COLUMBIA, S.C. — The torrential rains from Florence will test South Carolina’s infrastructure, which failed under historic flooding in 2015.

The devastating 2015 floods contributed to 19 deaths and crippled parts of the capital city Columbia for months.

The state’s infrastructure, weakened by years of neglect, crumbled under the strain of nearly 2 feet of rain. Dams burst across the state. Roads washed out and bridges were compromised.

A look at some of South Carolina’s existing infrastructural concerns and how Florence could affect them:


Given past problems, the thousands of public and private dams across South Carolina are cause for concern. More than 40 dams – many state-owned – failed in the aftermath of 2015’s historic flooding, sending water cascading into lower areas.


Forecasts are similar for Florence, with National Hurricane Center Director Ken Graham warning of “catastrophic rainfall” of up to 40 inches in some places before it finally leaves the Carolinas.


The condition of South Carolina’s roads was of particular concern after the 2015 floods.

Pete Poore, spokesman for the state Transportation Department, said the agency is positioning crews of its 3,200 maintenance workers across the state to be ready to fix broken traffic signals, barricade problem areas and do whatever else is needed to make the state’s roads safe again.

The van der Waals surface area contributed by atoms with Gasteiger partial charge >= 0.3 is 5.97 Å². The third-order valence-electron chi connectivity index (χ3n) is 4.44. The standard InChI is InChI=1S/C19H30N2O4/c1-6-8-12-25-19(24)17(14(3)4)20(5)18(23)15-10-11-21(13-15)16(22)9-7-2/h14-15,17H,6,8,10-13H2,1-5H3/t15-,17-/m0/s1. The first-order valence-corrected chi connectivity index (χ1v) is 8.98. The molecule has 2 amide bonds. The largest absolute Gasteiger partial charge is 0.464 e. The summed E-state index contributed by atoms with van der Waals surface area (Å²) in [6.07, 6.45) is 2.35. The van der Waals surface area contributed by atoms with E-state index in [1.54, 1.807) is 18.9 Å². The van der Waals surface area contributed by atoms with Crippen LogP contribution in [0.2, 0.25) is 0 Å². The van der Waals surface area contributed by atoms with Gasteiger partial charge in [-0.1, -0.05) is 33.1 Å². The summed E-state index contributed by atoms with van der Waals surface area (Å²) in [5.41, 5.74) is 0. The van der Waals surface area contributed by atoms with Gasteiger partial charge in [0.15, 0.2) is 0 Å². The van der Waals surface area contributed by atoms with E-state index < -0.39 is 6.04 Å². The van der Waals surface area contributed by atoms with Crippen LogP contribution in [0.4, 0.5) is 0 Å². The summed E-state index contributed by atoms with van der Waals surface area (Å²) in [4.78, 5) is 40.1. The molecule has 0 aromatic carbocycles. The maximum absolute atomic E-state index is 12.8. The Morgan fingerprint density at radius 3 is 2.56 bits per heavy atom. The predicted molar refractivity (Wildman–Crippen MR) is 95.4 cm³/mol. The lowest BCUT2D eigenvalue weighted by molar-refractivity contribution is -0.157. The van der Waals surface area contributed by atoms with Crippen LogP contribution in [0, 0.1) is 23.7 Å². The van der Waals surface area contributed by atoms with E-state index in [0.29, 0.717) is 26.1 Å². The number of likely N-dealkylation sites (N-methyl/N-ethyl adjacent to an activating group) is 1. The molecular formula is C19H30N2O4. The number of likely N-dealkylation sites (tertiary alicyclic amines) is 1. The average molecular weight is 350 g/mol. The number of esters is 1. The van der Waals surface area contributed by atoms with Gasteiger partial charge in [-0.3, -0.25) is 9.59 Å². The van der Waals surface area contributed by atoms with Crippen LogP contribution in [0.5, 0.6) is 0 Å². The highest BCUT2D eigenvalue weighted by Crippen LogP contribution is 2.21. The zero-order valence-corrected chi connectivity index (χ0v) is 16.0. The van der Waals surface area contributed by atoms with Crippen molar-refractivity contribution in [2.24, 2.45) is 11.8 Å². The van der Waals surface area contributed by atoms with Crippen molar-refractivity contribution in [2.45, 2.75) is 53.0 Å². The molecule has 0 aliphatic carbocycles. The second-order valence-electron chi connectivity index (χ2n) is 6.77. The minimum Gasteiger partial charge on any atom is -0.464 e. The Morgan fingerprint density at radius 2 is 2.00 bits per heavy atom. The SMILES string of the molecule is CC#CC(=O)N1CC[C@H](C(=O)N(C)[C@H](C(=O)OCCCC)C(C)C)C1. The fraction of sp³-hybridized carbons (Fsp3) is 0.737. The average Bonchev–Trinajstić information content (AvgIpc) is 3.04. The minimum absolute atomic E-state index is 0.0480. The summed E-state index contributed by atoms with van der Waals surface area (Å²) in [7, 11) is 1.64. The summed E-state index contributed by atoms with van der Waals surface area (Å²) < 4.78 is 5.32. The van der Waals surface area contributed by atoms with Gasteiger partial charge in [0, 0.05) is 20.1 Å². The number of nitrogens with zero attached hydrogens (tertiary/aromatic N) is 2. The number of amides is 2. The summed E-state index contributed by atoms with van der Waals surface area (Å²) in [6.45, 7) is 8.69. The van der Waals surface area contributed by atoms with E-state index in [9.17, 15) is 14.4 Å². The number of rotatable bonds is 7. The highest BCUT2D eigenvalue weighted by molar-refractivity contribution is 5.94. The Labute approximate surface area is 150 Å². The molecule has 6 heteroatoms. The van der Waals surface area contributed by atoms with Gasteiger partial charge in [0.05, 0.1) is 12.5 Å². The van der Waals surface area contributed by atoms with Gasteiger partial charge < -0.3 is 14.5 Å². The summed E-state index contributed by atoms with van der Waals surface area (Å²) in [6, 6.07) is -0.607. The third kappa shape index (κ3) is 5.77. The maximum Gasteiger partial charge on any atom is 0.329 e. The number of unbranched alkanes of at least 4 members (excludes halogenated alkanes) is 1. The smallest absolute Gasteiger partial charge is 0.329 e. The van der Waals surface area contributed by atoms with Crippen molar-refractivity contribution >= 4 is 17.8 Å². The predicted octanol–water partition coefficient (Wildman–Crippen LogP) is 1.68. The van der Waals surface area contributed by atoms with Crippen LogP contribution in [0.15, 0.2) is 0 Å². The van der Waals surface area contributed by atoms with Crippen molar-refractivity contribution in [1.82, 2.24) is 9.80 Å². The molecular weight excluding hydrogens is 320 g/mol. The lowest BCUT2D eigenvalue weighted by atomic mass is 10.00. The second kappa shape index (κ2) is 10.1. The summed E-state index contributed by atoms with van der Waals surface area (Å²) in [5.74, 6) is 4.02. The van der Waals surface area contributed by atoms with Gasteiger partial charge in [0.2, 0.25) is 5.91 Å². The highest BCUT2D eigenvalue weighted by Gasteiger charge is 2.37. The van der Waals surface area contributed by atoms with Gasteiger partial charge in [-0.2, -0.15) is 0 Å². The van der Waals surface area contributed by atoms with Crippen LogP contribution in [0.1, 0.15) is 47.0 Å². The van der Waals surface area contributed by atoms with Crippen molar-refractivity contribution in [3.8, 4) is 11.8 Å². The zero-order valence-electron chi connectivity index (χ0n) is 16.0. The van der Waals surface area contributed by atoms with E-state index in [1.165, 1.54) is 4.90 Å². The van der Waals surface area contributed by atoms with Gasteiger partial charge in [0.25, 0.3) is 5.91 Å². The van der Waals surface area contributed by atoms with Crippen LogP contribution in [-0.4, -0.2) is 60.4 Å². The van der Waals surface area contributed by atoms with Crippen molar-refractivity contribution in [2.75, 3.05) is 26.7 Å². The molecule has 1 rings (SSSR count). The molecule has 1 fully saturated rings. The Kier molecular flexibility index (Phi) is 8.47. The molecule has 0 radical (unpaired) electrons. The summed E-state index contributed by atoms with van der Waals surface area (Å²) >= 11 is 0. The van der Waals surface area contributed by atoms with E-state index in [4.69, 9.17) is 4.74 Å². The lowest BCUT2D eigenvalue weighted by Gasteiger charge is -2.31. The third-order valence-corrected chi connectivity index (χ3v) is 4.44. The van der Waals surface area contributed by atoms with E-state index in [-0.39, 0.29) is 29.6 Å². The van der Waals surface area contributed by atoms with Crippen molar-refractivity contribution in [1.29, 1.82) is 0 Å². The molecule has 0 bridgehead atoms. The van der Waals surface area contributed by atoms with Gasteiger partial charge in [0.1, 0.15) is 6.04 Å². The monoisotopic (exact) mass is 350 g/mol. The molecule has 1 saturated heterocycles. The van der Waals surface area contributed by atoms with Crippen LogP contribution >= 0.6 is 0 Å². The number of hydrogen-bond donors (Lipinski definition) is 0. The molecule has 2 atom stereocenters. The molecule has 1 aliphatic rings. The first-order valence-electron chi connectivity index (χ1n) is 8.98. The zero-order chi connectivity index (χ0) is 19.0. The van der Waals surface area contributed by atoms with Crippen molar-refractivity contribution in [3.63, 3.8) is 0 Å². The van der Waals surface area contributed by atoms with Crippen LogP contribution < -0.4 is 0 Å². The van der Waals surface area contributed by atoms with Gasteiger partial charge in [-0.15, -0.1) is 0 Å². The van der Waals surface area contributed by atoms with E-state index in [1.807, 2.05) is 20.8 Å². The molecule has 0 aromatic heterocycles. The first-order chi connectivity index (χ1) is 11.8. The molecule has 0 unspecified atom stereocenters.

Officials are also closely monitoring the state’s 8,400 bridges. Near Charleston, officials closed the westbound lanes of Interstate 526 over the Wando River in May after discovering that a support cable that helps hold concrete blocks together had snapped.

About 35,000 cars typically use the bridge each day. Commutes that typically take minutes turned into hours as officials partially shut down the bridge to inspect the problem and create a plan to fix it.

Repairs were made, and the bridge reopened a month later.

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